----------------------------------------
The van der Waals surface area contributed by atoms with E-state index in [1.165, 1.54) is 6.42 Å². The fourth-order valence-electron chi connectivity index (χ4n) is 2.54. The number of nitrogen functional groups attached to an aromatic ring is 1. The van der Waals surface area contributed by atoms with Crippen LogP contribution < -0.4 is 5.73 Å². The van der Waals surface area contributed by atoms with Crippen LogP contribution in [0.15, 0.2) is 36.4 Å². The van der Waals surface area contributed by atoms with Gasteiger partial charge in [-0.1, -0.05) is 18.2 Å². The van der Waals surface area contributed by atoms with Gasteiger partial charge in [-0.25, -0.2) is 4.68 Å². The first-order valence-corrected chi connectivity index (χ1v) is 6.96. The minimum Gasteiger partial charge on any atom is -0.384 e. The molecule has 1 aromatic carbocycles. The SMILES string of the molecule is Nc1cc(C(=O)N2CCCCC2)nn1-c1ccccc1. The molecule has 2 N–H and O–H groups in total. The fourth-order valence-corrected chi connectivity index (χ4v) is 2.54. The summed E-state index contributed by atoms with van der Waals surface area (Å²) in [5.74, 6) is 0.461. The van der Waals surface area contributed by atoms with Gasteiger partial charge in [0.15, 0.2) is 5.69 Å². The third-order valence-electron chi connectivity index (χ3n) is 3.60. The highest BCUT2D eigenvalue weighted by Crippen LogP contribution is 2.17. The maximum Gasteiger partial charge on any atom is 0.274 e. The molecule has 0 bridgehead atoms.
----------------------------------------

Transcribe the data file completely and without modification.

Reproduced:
The van der Waals surface area contributed by atoms with E-state index in [1.165, 1.54) is 6.42 Å². The fourth-order valence-electron chi connectivity index (χ4n) is 2.54. The number of nitrogen functional groups attached to an aromatic ring is 1. The van der Waals surface area contributed by atoms with Crippen LogP contribution < -0.4 is 5.73 Å². The van der Waals surface area contributed by atoms with Crippen LogP contribution in [0.15, 0.2) is 36.4 Å². The van der Waals surface area contributed by atoms with Gasteiger partial charge in [-0.1, -0.05) is 18.2 Å². The van der Waals surface area contributed by atoms with Gasteiger partial charge in [-0.25, -0.2) is 4.68 Å². The first-order valence-corrected chi connectivity index (χ1v) is 6.96. The minimum Gasteiger partial charge on any atom is -0.384 e. The molecule has 1 aromatic carbocycles. The SMILES string of the molecule is Nc1cc(C(=O)N2CCCCC2)nn1-c1ccccc1. The molecule has 2 N–H and O–H groups in total. The fourth-order valence-corrected chi connectivity index (χ4v) is 2.54. The summed E-state index contributed by atoms with van der Waals surface area (Å²) in [5.74, 6) is 0.461. The van der Waals surface area contributed by atoms with Gasteiger partial charge in [0.15, 0.2) is 5.69 Å². The third-order valence-electron chi connectivity index (χ3n) is 3.60. The highest BCUT2D eigenvalue weighted by Crippen LogP contribution is 2.17. The maximum Gasteiger partial charge on any atom is 0.274 e. The molecule has 0 bridgehead atoms.